Relevant work factors associated with voice disorders in early childhood teachers: A comparison between kindergarten and elementary school teachers in Yancheng, China

Yaping Tao, Charles Tzu Chi Lee, Yih Jin Hu*, Qiang Liu

*Corresponding author for this work

Research output: Contribution to journalArticlepeer-review

1 Citation (Scopus)

Abstract

Background: Early childhood teachers consist of kindergarten and elementary school teachers in the lower grades. Young children at school may increase the vocal load of these teachers. Therefore, the objectives of this study were to determine the prevalence of voice disorders and the associated factors in early childhood teachers, and to determine if differences exist between kindergarten and elementary school teachers. Method: A cross-sectional survey was performed in July 2019 as a network questionnaire. Through cluster sampling, teachers (n = 414) from all five public kindergartens (n = 211) in the urban area of Yancheng, China, and four public elementary schools (n = 203) in the same school district participated in this study. Multivariate logistic regression models were used to analyze the associations among the prevalence of voice disorders in the teachers, school type, and relevant factors. Results: Our results indicated, based on the Voice Handicap Index scale (VHI-10, China), that the prevalence of voice disorders in early childhood teachers was 59.7%, while that in elementary school teachers (65.5%) was significantly higher than that in kindergarten teachers (54.0%) during the previous semester. Contributing factors included daily class hours, classroom air humidity, and speaking loudly during teaching. Additionally, certain types of voice usage in teaching such as falsetto speak, speaking more than other teachers, not using vocal techniques, and habitual voice clearing, were significantly associated with voice disorders. Conclusion: Most early childhood teachers have voice disorders. Compared with the kindergarten teachers, the elementary school teachers experienced a significantly higher prevalence of voice disorders. Several factors among work organization, work environment, and types of voice usage in teaching were associated with the voice disorders in early childhood teachers. The finding suggests that voice training should be provided for early childhood teachers, classroom teaching time should be decreased, and the number of teachers in basic subjects should be increased in the lower grades of elementary schools.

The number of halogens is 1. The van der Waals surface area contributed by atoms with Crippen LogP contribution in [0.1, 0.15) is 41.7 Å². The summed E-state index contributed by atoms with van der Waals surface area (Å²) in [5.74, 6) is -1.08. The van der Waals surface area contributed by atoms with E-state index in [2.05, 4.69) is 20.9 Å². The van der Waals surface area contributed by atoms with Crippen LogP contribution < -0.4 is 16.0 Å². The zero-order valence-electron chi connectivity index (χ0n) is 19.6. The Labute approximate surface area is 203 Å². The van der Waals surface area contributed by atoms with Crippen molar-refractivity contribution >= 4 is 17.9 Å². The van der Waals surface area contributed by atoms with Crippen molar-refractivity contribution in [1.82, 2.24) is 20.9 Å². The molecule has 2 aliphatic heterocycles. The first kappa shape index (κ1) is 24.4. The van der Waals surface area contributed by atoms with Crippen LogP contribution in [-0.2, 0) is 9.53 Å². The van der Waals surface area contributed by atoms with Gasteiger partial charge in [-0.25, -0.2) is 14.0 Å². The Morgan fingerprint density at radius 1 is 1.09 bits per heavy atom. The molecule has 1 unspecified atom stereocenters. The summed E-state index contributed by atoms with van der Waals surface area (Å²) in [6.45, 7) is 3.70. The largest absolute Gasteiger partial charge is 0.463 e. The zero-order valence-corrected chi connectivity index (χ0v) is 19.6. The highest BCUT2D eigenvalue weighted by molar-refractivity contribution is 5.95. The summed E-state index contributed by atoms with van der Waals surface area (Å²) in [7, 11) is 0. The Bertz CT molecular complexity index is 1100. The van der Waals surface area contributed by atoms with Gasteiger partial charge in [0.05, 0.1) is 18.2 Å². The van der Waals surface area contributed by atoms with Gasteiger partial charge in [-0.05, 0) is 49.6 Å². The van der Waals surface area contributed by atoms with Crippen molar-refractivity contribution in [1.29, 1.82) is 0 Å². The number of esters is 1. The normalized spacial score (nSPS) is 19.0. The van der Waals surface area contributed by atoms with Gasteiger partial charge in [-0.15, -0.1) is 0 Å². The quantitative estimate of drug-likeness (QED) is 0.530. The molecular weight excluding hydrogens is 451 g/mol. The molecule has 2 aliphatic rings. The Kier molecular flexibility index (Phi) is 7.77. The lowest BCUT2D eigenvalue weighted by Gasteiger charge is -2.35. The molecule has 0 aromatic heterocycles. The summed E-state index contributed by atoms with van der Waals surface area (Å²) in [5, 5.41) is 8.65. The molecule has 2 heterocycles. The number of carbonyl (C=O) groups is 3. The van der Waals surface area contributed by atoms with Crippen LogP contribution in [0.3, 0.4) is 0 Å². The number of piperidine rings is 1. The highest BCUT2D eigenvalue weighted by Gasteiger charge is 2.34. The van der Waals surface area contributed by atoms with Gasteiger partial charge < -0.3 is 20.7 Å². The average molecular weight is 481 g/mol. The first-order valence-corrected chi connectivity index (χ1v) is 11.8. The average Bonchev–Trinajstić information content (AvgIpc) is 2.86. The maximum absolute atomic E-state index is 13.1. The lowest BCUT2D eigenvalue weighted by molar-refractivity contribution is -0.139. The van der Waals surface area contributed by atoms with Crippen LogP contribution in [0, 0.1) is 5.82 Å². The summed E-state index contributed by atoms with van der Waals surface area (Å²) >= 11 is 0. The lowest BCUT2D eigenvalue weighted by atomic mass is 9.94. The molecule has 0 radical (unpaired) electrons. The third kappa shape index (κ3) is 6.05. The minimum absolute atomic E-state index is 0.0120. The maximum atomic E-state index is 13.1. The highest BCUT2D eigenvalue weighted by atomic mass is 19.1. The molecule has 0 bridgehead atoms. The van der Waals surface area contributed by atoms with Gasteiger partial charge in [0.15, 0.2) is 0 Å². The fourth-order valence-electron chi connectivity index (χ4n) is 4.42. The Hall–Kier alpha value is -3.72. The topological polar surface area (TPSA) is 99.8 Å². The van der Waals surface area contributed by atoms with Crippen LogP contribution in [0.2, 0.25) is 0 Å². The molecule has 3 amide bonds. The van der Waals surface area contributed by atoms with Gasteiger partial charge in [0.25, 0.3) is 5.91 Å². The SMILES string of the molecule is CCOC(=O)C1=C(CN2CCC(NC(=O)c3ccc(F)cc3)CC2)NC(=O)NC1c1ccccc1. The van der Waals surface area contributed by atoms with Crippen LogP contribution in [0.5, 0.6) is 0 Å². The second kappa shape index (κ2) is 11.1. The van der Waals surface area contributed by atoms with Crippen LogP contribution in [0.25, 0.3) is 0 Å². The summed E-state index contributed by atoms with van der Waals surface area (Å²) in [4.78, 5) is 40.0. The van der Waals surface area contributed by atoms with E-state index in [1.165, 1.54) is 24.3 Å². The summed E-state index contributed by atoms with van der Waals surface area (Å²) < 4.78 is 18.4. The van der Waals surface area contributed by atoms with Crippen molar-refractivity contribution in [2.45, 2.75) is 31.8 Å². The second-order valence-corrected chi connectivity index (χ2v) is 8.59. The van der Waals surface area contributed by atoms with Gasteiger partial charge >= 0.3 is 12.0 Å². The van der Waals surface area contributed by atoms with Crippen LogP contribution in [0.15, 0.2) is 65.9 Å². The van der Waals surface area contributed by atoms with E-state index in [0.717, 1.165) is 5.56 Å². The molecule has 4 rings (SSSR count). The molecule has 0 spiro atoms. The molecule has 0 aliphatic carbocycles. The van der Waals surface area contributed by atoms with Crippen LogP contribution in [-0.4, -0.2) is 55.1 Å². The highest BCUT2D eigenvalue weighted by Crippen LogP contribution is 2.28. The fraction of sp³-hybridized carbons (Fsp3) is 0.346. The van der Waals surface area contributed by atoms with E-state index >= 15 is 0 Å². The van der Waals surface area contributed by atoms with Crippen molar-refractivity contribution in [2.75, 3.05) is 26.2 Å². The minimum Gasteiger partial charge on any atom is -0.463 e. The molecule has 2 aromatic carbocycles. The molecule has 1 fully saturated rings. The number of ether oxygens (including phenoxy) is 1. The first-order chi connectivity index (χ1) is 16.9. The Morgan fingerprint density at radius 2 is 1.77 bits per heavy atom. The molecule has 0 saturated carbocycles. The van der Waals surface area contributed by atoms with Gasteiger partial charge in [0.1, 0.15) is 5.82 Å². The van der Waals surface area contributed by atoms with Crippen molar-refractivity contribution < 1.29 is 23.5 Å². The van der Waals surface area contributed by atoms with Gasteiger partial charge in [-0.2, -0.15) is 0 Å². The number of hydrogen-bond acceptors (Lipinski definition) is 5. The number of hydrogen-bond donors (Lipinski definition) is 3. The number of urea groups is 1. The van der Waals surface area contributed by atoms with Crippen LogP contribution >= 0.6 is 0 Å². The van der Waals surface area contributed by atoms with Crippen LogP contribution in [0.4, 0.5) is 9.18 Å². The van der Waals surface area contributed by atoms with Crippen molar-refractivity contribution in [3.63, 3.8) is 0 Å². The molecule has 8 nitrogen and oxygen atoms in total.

Original languageEnglish
Article number3081
JournalInternational journal of environmental research and public health
Volume17
Issue number9
DOIs
Publication statusPublished - 2020 May 1

Keywords

  • Daily class hours
  • Network questionnaire
  • Types of voice usage
  • Vocal load
  • Voice Handicap Index

ASJC Scopus subject areas

  • Public Health, Environmental and Occupational Health
  • Health, Toxicology and Mutagenesis

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